'Saints Row 2' a wild crime romp

— -- Let's get this out of the way: Open-world crime game Saints Row 2 is not close to Grand Theft Auto IV. But that's not a bad thing.

While Rockstar's legendary crime drama travels a more mature route, publisher THQ's hijacked adventure embraces the lunacy these games create, albeit imperfectly.

Games operating in an open-world environment exhibit a loose structure. Players tackle the game however they choose, instead of progressing linearly through a series of levels.

Like the original Saints Row, the sequel is split between the main plot, character-building activities and other diversions. Your character is a jailed and hospitalized member of the 3rd Street Saints, who awakens from a coma to discover his gang has been decimated. Once you escape prison, your quest is to restore the gang to its former glory.

Saints Row 2 is incredibly fun because it revels in the ridiculous behavior of its characters. Don't expect a deep, powerful story like GTA IV. The game's core goal is creating mayhem — sometimes while wearing mime makeup or sporting a hot-dog suit.

Most of the series' creative activities are retained in the sequel. If you need distraction from the game's main arc, go join a local fight club, work as security for a celebrity, or allow cars to slam into you for cash in an insurance fraud scheme.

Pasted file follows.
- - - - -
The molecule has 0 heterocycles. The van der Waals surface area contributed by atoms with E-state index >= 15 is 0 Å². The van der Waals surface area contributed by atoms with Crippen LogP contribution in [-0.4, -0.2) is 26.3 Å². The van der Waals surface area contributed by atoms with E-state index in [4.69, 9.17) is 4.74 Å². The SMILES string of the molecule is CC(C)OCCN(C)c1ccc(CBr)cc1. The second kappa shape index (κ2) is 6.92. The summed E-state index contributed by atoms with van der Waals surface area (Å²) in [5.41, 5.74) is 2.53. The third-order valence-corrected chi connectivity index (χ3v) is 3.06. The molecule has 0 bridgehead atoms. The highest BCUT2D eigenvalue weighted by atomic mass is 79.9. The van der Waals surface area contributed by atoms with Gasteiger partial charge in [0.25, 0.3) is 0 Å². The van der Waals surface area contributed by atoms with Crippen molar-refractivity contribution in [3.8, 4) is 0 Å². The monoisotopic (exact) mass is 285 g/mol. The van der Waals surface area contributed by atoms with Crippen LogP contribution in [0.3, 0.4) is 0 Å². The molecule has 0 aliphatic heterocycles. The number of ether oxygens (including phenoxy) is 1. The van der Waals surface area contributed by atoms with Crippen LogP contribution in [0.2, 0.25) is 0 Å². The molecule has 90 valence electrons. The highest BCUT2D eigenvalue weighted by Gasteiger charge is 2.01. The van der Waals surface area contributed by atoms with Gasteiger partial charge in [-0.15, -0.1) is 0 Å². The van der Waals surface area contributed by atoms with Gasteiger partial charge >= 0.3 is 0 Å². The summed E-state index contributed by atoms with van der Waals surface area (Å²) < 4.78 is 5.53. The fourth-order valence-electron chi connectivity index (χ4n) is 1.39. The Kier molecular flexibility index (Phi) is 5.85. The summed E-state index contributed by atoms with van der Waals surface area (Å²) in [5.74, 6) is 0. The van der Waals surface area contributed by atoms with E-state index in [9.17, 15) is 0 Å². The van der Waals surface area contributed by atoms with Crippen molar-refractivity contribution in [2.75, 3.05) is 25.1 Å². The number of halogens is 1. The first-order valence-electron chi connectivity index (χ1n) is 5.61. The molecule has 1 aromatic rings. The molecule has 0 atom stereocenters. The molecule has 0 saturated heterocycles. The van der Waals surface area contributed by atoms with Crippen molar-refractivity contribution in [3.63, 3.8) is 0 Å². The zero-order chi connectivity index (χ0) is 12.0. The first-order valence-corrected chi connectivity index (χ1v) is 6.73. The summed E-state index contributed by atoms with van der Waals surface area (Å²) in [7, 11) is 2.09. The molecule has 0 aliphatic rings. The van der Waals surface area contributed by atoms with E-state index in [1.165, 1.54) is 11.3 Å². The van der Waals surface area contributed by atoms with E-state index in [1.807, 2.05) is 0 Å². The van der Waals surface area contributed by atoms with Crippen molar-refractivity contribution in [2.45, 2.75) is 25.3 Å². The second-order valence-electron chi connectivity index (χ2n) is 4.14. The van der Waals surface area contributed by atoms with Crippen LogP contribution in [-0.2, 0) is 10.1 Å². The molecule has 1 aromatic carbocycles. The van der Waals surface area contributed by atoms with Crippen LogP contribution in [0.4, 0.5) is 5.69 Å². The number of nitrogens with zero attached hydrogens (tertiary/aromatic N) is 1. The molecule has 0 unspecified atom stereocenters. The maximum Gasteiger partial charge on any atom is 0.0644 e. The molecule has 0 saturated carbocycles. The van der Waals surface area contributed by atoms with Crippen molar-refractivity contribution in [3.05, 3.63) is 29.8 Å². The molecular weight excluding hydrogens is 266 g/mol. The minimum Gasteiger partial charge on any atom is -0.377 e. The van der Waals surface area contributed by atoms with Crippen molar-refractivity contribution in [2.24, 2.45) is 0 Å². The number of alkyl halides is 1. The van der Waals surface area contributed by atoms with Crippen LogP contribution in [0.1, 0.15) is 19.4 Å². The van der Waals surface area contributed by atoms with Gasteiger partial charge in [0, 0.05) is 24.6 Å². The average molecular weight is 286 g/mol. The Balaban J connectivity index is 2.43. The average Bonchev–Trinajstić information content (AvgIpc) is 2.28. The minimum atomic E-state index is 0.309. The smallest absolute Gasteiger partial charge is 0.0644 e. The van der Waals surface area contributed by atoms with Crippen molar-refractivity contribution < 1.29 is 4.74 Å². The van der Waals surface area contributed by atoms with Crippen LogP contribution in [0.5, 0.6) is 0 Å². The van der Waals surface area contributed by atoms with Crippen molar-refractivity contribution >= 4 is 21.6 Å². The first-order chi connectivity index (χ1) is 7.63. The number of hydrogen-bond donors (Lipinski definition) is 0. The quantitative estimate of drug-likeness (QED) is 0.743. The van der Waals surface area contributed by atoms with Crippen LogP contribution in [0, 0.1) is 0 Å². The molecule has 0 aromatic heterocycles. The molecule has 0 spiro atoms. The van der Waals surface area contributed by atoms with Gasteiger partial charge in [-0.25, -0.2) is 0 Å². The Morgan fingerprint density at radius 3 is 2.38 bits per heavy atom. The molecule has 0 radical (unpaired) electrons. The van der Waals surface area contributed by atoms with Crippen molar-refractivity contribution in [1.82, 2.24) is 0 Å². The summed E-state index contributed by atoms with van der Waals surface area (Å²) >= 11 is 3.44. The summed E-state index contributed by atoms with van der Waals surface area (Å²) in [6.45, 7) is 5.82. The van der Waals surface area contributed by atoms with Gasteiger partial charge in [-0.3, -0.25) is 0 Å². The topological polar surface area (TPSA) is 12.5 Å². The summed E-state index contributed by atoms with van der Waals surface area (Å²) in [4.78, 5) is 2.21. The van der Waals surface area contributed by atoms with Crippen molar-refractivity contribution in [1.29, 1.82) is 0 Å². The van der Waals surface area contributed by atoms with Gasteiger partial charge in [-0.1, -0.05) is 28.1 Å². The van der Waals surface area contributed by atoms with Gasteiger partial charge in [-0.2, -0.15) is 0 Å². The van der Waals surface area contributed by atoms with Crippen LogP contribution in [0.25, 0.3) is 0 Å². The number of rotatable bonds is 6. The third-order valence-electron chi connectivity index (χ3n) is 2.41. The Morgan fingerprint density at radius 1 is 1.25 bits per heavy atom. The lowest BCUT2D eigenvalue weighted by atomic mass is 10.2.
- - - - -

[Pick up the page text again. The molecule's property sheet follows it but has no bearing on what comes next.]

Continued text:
While these side quests are fantastic, they greatly overshadow unimaginative core missions. Most objectives revolve around gunning down rival gangs and little else. It seems all the ingenuity was saved for the diversions.

Highlighting the adventure is the impressive levels of customization. You can carefully craft facial features, select a wardrobe, style your myriads of condos and trick out a bevy of vehicles. You can even customize your gang to fit your personal style.

The free roaming key to open-world games is also highly entertaining. Take a helicopter into the skies and basejump. Steal a vehicle and hold the passenger hostage until they pay up. Grab every nasty weapon you can think of — from assault rifles to rocket launchers — and simply wreak havoc.

Gang strategies play a big role in Saints Row 2. You can recruit members who you'll later call on to assist you in battles. A welcome addition to the series is co-operative play, allowing real-world players to join you online as your partner in crime.

For the most part, the separation between this adventure and GTA works to Saint Row 2's advantage, but GTA IV is far more polished. Saints Row 2's world looms large but lacks the finite physical detail.

Technically, Saints Row 2 has a few too many glitches. There were times where the game froze, forcing a restart. Instead of environmental elements feeling a part of the world, you'll often notice items slowly pop in. Then there are just plain random bugs. Riding a motorcycle, my character slams into the back of a semi-truck. Inexplicably, I slip through the back door and inside the trailer, unable to escape. My character eventually flies out following a traffic accident.

Saints Row 2 is quite enjoyable, but has rough edges to smooth before reaching the status of a Grand Theft Auto.